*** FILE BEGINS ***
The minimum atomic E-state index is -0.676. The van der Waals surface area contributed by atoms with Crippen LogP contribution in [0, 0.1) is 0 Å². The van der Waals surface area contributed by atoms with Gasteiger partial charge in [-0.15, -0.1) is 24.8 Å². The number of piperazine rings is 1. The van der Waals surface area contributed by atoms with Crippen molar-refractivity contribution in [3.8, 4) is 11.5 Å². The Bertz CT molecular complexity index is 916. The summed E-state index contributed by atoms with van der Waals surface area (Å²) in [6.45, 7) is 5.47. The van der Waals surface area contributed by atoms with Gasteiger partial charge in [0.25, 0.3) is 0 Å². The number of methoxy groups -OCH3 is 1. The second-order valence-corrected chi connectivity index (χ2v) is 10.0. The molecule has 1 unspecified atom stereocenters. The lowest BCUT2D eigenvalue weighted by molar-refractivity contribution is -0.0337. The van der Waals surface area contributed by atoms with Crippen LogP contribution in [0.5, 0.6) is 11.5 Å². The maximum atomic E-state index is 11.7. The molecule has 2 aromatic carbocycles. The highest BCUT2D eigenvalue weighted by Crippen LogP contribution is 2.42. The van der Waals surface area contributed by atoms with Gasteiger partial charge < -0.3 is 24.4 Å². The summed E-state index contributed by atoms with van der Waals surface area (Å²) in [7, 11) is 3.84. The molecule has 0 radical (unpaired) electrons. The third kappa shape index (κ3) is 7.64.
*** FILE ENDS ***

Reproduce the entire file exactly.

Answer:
The minimum atomic E-state index is -0.676. The van der Waals surface area contributed by atoms with Crippen LogP contribution in [0, 0.1) is 0 Å². The van der Waals surface area contributed by atoms with Gasteiger partial charge in [-0.15, -0.1) is 24.8 Å². The number of piperazine rings is 1. The van der Waals surface area contributed by atoms with Crippen molar-refractivity contribution in [3.8, 4) is 11.5 Å². The Bertz CT molecular complexity index is 916. The summed E-state index contributed by atoms with van der Waals surface area (Å²) in [6.45, 7) is 5.47. The van der Waals surface area contributed by atoms with Gasteiger partial charge in [0.25, 0.3) is 0 Å². The number of methoxy groups -OCH3 is 1. The second-order valence-corrected chi connectivity index (χ2v) is 10.0. The molecule has 1 unspecified atom stereocenters. The lowest BCUT2D eigenvalue weighted by molar-refractivity contribution is -0.0337. The van der Waals surface area contributed by atoms with Crippen LogP contribution in [0.5, 0.6) is 11.5 Å². The maximum atomic E-state index is 11.7. The molecule has 2 aromatic carbocycles. The highest BCUT2D eigenvalue weighted by Crippen LogP contribution is 2.42. The van der Waals surface area contributed by atoms with Gasteiger partial charge < -0.3 is 24.4 Å². The summed E-state index contributed by atoms with van der Waals surface area (Å²) in [7, 11) is 3.84. The molecule has 0 radical (unpaired) electrons. The third kappa shape index (κ3) is 7.64.